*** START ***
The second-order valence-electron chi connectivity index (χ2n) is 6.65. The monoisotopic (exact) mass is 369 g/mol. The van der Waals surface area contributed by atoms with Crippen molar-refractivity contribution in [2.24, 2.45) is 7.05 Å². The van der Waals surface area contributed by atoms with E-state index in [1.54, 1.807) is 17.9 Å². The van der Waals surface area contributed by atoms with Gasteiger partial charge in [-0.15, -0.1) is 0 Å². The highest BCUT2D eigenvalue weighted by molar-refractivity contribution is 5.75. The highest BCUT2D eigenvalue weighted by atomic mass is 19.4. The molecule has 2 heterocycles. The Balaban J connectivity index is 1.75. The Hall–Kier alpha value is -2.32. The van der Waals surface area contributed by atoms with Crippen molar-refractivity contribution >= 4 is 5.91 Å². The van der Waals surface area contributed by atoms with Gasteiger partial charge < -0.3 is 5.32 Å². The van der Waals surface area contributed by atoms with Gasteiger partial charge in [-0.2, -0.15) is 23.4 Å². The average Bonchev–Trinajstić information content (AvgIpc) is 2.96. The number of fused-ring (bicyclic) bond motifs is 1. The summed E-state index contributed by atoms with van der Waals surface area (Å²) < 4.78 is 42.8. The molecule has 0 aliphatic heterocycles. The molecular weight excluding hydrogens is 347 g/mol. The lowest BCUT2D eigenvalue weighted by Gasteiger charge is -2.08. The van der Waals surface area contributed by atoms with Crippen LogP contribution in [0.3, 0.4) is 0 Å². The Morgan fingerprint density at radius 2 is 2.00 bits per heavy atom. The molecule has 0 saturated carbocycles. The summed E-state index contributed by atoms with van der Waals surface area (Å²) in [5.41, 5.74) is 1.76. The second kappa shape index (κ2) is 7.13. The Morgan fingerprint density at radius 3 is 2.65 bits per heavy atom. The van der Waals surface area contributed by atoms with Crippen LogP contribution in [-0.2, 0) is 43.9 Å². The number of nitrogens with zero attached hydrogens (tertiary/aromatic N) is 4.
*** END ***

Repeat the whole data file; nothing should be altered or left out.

The second-order valence-electron chi connectivity index (χ2n) is 6.65. The monoisotopic (exact) mass is 369 g/mol. The van der Waals surface area contributed by atoms with Crippen molar-refractivity contribution in [2.24, 2.45) is 7.05 Å². The van der Waals surface area contributed by atoms with E-state index in [1.54, 1.807) is 17.9 Å². The van der Waals surface area contributed by atoms with Gasteiger partial charge in [-0.15, -0.1) is 0 Å². The highest BCUT2D eigenvalue weighted by molar-refractivity contribution is 5.75. The highest BCUT2D eigenvalue weighted by atomic mass is 19.4. The molecule has 2 heterocycles. The Balaban J connectivity index is 1.75. The Hall–Kier alpha value is -2.32. The van der Waals surface area contributed by atoms with Crippen molar-refractivity contribution >= 4 is 5.91 Å². The van der Waals surface area contributed by atoms with Gasteiger partial charge < -0.3 is 5.32 Å². The van der Waals surface area contributed by atoms with Gasteiger partial charge in [-0.2, -0.15) is 23.4 Å². The average Bonchev–Trinajstić information content (AvgIpc) is 2.96. The number of fused-ring (bicyclic) bond motifs is 1. The summed E-state index contributed by atoms with van der Waals surface area (Å²) < 4.78 is 42.8. The molecule has 0 aliphatic heterocycles. The molecular weight excluding hydrogens is 347 g/mol. The lowest BCUT2D eigenvalue weighted by Gasteiger charge is -2.08. The van der Waals surface area contributed by atoms with Crippen LogP contribution in [0.3, 0.4) is 0 Å². The Morgan fingerprint density at radius 2 is 2.00 bits per heavy atom. The molecule has 0 saturated carbocycles. The summed E-state index contributed by atoms with van der Waals surface area (Å²) in [5.41, 5.74) is 1.76. The second kappa shape index (κ2) is 7.13. The Morgan fingerprint density at radius 3 is 2.65 bits per heavy atom. The van der Waals surface area contributed by atoms with Crippen LogP contribution in [-0.2, 0) is 43.9 Å². The number of nitrogens with zero attached hydrogens (tertiary/aromatic N) is 4.